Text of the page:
by Hanson Logistics Hanson Logistics

Hanson Launches Pick, Pack, and Parcel

Hanson Launches Pick, Pack, and Parcel

Hanson Logistics has recently expanded its multi-channel distribution offering by launching a new consumer ecommerce fulfillment program titled “Pick, Pack, and Parcel.” Being a leading provider of temperature controlled logistics, Hanson has recognized the growing demand for home delivery of groceries (including frozen and refrigerated foods) and is implementing a service that will help food manufacturers keep up with the market.

ecommerce fulfillmentPick, Pack, and Parcel gives frozen food manufacturers that extra channel to sell their products in a “right to your door” manner, which is becoming increasingly more popular by consumers.

The steps to this program are very simple. Manufacturers ship inventory by truckload to Hanson’s Logansport, Indiana warehouse (we can handle transportation for you as well) where frozen and refrigerated products are kept in top-notch condition until ordered. Then the individual orders are picked, mixed if necessary, packed in usable coolers, and handed off to a parcel carrier for delivery.

The Logansport facility (Lafayette too) is strategically located for parcel delivery to 60% of the United States between one to three days with ground service, assuring efficient coverage of the final mile.

There are very few third-party logistics (3PL) providers in the industry that are qualified to step in and be of assistance with the accuracy, safety, and transparency that is required for consumer frozen and refrigerated food fulfillment.

However, for Hanson these requirements fall right into the sweet spot of what we specialize in when it comes to national retail fulfillment.

Learn how we can specifically help your business streamline operations by contacting us today.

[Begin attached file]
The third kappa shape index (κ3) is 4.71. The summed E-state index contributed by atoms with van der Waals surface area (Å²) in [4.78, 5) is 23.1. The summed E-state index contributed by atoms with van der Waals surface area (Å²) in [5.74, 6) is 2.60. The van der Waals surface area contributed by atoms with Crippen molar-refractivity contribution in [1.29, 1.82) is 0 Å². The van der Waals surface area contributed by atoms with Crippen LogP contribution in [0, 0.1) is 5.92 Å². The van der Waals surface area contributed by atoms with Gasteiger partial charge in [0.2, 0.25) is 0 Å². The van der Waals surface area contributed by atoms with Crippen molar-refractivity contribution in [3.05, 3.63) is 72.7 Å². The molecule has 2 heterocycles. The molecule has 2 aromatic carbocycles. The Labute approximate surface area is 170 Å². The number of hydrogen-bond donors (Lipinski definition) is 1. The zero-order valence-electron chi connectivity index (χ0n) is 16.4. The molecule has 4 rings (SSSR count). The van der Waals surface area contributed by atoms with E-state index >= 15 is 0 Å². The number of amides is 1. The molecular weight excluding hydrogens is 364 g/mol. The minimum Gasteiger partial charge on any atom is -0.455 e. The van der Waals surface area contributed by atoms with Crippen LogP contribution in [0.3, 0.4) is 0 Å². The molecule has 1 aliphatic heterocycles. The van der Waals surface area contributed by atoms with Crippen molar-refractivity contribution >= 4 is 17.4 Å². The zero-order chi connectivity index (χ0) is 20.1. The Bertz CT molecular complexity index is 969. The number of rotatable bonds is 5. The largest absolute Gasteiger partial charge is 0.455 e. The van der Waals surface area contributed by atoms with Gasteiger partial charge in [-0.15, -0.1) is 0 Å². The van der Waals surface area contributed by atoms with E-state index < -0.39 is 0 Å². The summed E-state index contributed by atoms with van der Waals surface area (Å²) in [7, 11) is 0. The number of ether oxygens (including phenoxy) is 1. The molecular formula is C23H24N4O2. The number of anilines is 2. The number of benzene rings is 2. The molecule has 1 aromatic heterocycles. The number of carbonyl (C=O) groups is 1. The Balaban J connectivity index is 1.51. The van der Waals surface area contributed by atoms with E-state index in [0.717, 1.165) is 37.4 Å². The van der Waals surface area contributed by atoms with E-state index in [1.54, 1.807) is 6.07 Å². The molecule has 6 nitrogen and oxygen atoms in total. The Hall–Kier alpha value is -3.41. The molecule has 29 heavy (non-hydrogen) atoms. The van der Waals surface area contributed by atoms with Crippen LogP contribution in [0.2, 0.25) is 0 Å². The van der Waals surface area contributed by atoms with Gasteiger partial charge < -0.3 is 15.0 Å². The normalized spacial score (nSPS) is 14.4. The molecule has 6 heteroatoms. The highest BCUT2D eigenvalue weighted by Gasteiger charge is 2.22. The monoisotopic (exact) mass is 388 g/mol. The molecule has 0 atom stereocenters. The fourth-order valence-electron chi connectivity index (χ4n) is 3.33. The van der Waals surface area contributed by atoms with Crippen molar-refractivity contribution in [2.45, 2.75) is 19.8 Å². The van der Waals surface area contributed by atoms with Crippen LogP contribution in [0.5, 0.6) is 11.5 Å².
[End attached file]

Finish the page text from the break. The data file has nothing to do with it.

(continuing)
by Hanson Logistics Hanson Logistics

Why Our SQF Certification Matters to Your Business

Why Our SQF Certification Matters to Your Business

SQF Certified

Last week, we announced that Hanson Logistics has been awarded the Safe Quality Food (SQF) Certification, Edition 8, by the Safe Quality Food Institute (SQFI), a globally trusted, recognized, and accepted food safety and quality program.

This farm-to-fork food safety and quality certification helps food producers assure their buyers that food products have been grown, processed, prepared and handled according to the highest possible global food safety standards. It can immediately improve your standing in the eyes of new partners and deals.

For everyone at Hanson Logistics, this achievement is a great validation of our hard work and our team’s commitment to quality operations. For you, it means increased protection in the event of recalls, improved operational efficiencies in our work together, managed risks, and peace of mind with certified due diligence.

The SQF Certification Process

Hanson Logistics’ Hartford, Michigan temperature-controlled facility received the certification, the first of our eight warehouses to become SQF Certified. There are a variety of requirements that our facility had to meet to achieve certification associated with safety and quality, as well as a commitment to continuous improvement.

The process can take between six and nine months and is a significant investment. We believe the practices it checks for and encourages are a smart way to assure food and perishable safety across the entire supply chain, including sourcing, processing, packaging, and delivery.

A core component of the certification is something that’s mission critical for your business: effective management of food safety hazards. When you hear that Hanson Logistics, or any other partner, is SQF certified, it means that they have a demonstrable commitment and processes in place to create, monitor, and manage a safe environment for food production.